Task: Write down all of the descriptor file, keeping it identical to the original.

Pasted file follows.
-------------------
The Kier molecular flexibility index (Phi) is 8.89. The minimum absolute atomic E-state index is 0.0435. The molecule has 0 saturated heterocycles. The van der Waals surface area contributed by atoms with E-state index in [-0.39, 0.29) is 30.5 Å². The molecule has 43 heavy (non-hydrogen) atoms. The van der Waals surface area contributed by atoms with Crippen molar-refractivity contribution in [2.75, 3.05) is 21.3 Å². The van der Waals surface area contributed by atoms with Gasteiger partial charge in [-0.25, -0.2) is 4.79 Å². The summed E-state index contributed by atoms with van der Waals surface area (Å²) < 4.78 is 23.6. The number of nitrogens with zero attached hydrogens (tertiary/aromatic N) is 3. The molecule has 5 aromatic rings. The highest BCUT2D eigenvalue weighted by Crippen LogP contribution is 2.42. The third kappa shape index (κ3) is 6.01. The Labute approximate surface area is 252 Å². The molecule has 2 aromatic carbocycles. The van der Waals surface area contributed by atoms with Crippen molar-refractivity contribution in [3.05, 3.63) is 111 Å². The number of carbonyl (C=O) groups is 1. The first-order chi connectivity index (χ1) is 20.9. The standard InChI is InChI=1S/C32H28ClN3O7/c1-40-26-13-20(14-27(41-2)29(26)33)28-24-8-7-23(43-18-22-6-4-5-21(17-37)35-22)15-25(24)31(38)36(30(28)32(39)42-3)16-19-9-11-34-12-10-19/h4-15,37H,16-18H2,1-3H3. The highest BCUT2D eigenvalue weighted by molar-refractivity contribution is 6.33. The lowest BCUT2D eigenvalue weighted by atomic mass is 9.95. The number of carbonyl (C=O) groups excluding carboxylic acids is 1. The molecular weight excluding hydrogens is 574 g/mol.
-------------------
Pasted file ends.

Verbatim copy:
The Kier molecular flexibility index (Phi) is 8.89. The minimum absolute atomic E-state index is 0.0435. The molecule has 0 saturated heterocycles. The van der Waals surface area contributed by atoms with E-state index in [-0.39, 0.29) is 30.5 Å². The molecule has 43 heavy (non-hydrogen) atoms. The van der Waals surface area contributed by atoms with Crippen molar-refractivity contribution in [2.75, 3.05) is 21.3 Å². The van der Waals surface area contributed by atoms with Gasteiger partial charge in [-0.25, -0.2) is 4.79 Å². The summed E-state index contributed by atoms with van der Waals surface area (Å²) < 4.78 is 23.6. The number of nitrogens with zero attached hydrogens (tertiary/aromatic N) is 3. The molecule has 5 aromatic rings. The highest BCUT2D eigenvalue weighted by Crippen LogP contribution is 2.42. The third kappa shape index (κ3) is 6.01. The Labute approximate surface area is 252 Å². The molecule has 2 aromatic carbocycles. The van der Waals surface area contributed by atoms with Crippen molar-refractivity contribution in [3.05, 3.63) is 111 Å². The number of carbonyl (C=O) groups is 1. The first-order chi connectivity index (χ1) is 20.9. The standard InChI is InChI=1S/C32H28ClN3O7/c1-40-26-13-20(14-27(41-2)29(26)33)28-24-8-7-23(43-18-22-6-4-5-21(17-37)35-22)15-25(24)31(38)36(30(28)32(39)42-3)16-19-9-11-34-12-10-19/h4-15,37H,16-18H2,1-3H3. The highest BCUT2D eigenvalue weighted by molar-refractivity contribution is 6.33. The lowest BCUT2D eigenvalue weighted by atomic mass is 9.95. The number of carbonyl (C=O) groups excluding carboxylic acids is 1. The molecular weight excluding hydrogens is 574 g/mol.